A €40m plan to deal with the anticipated surge in hospital activities over the winter has been described as a “drop in the ocean” by doctors at a time when operations are already being cancelled and daily trolley figures frequently exceed 400.
The Winter Initiative Plan, published yesterday by the Health Service Executive (HSE), commits to providing just 55 additional acute beds nationwide — too few to meet demand in Cork University Hospital (CUH) alone, where an additional 70 are needed, according to emergency medicine consultant Stephen Cusack.
Since the end of August CUH has had to cancel 40 surgeries, with another 40 cancelled at the Mercy University Hospital (MUH).
University Hospital Galway also began cancelling scheduled non-urgent surgery this week. MUH will gain 18 step-down beds under the winter plan.
The HSE plan also promises 58 additional transitional care beds and 950 additional home care packages — although just last month the HSE conceded that in the south east, new clients could only get access to home care packages when existing clients no longer required them.
The home care packages will target 10 specific hospitals including CUH, University Hospital Waterford, University Hospital Limerick, and St James’s Hospital in Dublin.
Efforts to prepare for the traditional winter hospital chaos include pumping money into community initiatives with the expansion of community intervention teams which the HSE says will benefit 6,643 additional patients.
These are nurse-led teams that operate in the community and are designed to keep patients out of hospital.
The HSE has also promised a targeted waiting list programme for orthopaedics, spinal, and scoliosis to be implemented in designated sites by year end.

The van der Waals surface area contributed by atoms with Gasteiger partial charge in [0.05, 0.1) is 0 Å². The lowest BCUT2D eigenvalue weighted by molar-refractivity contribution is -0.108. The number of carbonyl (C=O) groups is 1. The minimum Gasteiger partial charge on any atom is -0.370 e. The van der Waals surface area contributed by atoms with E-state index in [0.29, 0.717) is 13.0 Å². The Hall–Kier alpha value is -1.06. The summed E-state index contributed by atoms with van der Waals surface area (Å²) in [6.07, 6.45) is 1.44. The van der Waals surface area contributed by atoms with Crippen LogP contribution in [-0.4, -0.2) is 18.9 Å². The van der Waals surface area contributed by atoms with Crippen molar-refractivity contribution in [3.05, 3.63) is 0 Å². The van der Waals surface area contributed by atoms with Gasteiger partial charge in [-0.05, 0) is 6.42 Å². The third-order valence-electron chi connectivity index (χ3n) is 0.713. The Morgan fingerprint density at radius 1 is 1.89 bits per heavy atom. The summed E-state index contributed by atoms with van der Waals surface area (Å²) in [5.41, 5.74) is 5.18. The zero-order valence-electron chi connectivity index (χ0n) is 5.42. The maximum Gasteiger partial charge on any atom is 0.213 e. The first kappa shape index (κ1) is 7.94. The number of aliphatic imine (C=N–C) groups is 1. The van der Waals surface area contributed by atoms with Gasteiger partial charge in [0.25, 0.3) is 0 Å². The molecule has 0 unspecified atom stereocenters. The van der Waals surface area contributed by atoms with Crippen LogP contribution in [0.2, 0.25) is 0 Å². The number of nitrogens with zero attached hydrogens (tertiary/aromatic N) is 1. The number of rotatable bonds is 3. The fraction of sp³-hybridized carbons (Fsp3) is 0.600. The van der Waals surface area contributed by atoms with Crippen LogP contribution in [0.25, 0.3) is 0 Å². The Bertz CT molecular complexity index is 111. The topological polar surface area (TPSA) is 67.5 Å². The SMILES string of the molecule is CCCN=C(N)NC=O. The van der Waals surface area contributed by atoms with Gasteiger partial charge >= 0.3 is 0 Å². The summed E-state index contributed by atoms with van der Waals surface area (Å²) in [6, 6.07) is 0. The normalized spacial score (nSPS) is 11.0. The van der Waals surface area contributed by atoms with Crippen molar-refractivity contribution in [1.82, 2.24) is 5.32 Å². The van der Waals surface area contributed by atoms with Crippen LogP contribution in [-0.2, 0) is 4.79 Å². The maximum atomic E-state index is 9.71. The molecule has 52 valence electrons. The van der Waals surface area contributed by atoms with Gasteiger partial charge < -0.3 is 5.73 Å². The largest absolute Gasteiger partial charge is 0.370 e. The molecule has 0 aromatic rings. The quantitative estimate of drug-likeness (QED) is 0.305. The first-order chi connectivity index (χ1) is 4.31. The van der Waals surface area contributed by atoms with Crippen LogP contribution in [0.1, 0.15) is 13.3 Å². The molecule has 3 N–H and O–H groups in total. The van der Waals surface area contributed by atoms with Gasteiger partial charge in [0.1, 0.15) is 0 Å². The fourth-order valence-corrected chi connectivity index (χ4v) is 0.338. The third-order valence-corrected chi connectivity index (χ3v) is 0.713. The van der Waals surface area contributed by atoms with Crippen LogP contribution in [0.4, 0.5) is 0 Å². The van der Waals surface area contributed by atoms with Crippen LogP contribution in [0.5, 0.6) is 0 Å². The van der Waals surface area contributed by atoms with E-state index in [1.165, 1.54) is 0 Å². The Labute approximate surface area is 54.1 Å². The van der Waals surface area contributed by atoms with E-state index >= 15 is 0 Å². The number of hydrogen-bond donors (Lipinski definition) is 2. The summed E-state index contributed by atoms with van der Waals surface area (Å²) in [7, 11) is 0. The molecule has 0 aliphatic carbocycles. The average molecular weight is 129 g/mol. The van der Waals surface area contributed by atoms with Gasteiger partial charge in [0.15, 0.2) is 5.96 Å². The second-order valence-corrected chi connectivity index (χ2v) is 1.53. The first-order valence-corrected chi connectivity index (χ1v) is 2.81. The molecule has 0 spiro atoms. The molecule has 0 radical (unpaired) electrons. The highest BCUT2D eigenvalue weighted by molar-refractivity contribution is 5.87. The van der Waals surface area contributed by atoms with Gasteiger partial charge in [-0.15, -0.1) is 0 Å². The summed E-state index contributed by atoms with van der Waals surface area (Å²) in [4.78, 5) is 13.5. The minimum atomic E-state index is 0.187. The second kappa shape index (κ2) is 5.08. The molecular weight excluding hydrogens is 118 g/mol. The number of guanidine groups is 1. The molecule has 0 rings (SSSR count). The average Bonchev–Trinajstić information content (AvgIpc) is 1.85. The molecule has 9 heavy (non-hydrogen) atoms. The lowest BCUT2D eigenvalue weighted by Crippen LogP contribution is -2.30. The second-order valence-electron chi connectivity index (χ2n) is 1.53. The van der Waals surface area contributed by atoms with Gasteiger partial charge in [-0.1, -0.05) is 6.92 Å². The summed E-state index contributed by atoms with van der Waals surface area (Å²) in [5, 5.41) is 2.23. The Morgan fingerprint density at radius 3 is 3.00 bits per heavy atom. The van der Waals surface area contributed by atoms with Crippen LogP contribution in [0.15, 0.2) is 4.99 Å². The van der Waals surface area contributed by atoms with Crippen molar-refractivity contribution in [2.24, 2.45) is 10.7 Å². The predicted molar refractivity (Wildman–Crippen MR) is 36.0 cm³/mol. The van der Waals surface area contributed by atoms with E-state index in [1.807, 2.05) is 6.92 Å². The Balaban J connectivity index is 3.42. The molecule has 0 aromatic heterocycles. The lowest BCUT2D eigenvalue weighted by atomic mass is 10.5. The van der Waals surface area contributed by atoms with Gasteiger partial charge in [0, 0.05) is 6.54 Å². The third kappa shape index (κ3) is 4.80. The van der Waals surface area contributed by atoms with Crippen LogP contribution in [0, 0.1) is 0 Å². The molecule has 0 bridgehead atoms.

The HSE said the plan will take effect from late October/early November, with director general Tony O’Brien describing the measures as “carefully considered” and “targeted”.
Hospital groups and community healthcare organisations must produce their own winter plans for validation by the end of September and the special delivery unit will monitor implementation.
Health Minister Simon Harris said he would be “closely monitoring progress to ensure that the expected improvements will be achieved”. He said he had requested a weekly update report.
Both the Irish Medical Organisation (IMO) and the Irish Association of Emergency Medicine (IAEM) described the plan as “a drop in the ocean”.
IMO president Peader Gilligan said 55 extra beds went nowhere near addressing lack of capacity in a system which lost 1,600 beds during the recession. He described the winter initiative as “more about PR than reality”.
IAEM spokesman Fergal Hickey said lack of capacity was “a 12-months of the year problem”, eg trolley figures hit record highs in July.
The Irish Nurses and Midwives Organisation, whose secretary general, Liam Doran, is joint chair of the ED Task Force Implementation Group, welcomed the initiative but said many of the 300 beds opened under last year’s winter initiative are now closed due to staff shortages.
The INMO said success of this plan will depend on the ability of the HSE to recruit sufficient staff to open all available beds.
The INMO said the plan also included a target of no more than 236 patients on trolleys each morning.
Mr Hickey said: “That’s just unacceptable. The only acceptable figure is zero.”
Fianna Fáil health spokesman Billy Kelleher said the initiative would not make “a meaningful difference” and Sinn Féin health spokeswoman Louise O’Reilly said it was doomed to failure.
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